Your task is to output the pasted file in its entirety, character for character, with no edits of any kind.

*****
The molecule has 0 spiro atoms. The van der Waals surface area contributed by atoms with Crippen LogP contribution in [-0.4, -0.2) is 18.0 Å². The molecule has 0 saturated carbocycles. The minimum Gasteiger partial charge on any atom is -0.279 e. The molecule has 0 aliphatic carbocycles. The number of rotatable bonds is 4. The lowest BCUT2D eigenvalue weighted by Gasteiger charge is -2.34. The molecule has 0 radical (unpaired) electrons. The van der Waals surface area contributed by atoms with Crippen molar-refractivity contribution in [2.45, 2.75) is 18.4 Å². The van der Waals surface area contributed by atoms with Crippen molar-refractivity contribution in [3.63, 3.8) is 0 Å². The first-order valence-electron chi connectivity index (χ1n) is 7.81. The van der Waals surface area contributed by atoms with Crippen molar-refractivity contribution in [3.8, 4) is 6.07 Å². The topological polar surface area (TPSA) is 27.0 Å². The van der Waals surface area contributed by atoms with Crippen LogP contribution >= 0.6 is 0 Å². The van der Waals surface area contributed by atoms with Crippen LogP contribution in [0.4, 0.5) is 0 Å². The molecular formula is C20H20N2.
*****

The molecule has 0 spiro atoms. The van der Waals surface area contributed by atoms with Crippen LogP contribution in [-0.4, -0.2) is 18.0 Å². The molecule has 0 saturated carbocycles. The minimum Gasteiger partial charge on any atom is -0.279 e. The molecule has 0 aliphatic carbocycles. The number of rotatable bonds is 4. The lowest BCUT2D eigenvalue weighted by Gasteiger charge is -2.34. The molecule has 0 radical (unpaired) electrons. The van der Waals surface area contributed by atoms with Crippen molar-refractivity contribution in [2.45, 2.75) is 18.4 Å². The van der Waals surface area contributed by atoms with Crippen molar-refractivity contribution in [3.63, 3.8) is 0 Å². The first-order valence-electron chi connectivity index (χ1n) is 7.81. The van der Waals surface area contributed by atoms with Crippen molar-refractivity contribution in [3.8, 4) is 6.07 Å². The topological polar surface area (TPSA) is 27.0 Å². The van der Waals surface area contributed by atoms with Crippen LogP contribution >= 0.6 is 0 Å². The van der Waals surface area contributed by atoms with Crippen LogP contribution in [0.4, 0.5) is 0 Å². The molecular formula is C20H20N2.